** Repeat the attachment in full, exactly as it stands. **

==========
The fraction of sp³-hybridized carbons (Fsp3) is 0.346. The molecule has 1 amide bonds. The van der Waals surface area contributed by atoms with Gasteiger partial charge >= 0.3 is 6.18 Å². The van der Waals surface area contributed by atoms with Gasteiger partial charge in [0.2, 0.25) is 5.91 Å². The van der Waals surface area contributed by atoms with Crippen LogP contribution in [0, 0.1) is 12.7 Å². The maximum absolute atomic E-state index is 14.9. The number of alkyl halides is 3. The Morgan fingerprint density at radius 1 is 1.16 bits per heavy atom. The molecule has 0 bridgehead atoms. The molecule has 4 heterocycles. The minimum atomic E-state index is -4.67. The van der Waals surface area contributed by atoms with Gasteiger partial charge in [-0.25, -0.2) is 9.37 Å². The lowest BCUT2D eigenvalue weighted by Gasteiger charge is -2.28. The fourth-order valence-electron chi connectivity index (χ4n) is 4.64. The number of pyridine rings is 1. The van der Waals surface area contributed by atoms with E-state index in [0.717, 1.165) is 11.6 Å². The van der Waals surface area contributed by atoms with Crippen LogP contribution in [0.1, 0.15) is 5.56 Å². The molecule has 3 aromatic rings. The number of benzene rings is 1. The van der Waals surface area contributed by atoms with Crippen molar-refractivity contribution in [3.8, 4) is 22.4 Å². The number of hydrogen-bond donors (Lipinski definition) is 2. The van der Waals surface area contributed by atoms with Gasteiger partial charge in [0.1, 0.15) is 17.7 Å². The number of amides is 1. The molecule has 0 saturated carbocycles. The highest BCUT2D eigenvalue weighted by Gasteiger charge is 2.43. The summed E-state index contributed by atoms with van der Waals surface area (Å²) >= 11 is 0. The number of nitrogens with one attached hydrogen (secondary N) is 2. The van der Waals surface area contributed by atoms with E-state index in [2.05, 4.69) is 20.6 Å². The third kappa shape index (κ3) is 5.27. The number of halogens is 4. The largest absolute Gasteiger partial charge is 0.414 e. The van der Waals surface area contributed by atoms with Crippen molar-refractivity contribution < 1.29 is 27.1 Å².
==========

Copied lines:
The fraction of sp³-hybridized carbons (Fsp3) is 0.346. The molecule has 1 amide bonds. The van der Waals surface area contributed by atoms with Gasteiger partial charge >= 0.3 is 6.18 Å². The van der Waals surface area contributed by atoms with Gasteiger partial charge in [0.2, 0.25) is 5.91 Å². The van der Waals surface area contributed by atoms with Crippen LogP contribution in [0, 0.1) is 12.7 Å². The maximum absolute atomic E-state index is 14.9. The number of alkyl halides is 3. The Morgan fingerprint density at radius 1 is 1.16 bits per heavy atom. The molecule has 0 bridgehead atoms. The molecule has 4 heterocycles. The minimum atomic E-state index is -4.67. The van der Waals surface area contributed by atoms with Gasteiger partial charge in [-0.25, -0.2) is 9.37 Å². The lowest BCUT2D eigenvalue weighted by Gasteiger charge is -2.28. The fourth-order valence-electron chi connectivity index (χ4n) is 4.64. The number of pyridine rings is 1. The van der Waals surface area contributed by atoms with E-state index in [0.717, 1.165) is 11.6 Å². The van der Waals surface area contributed by atoms with Crippen LogP contribution in [0.1, 0.15) is 5.56 Å². The molecule has 3 aromatic rings. The number of benzene rings is 1. The van der Waals surface area contributed by atoms with Crippen molar-refractivity contribution in [3.8, 4) is 22.4 Å². The number of hydrogen-bond donors (Lipinski definition) is 2. The van der Waals surface area contributed by atoms with Gasteiger partial charge in [0.1, 0.15) is 17.7 Å². The number of amides is 1. The molecule has 0 saturated carbocycles. The highest BCUT2D eigenvalue weighted by Gasteiger charge is 2.43. The summed E-state index contributed by atoms with van der Waals surface area (Å²) >= 11 is 0. The number of nitrogens with one attached hydrogen (secondary N) is 2. The van der Waals surface area contributed by atoms with E-state index in [2.05, 4.69) is 20.6 Å². The third kappa shape index (κ3) is 5.27. The number of halogens is 4. The largest absolute Gasteiger partial charge is 0.414 e. The van der Waals surface area contributed by atoms with Crippen molar-refractivity contribution < 1.29 is 27.1 Å².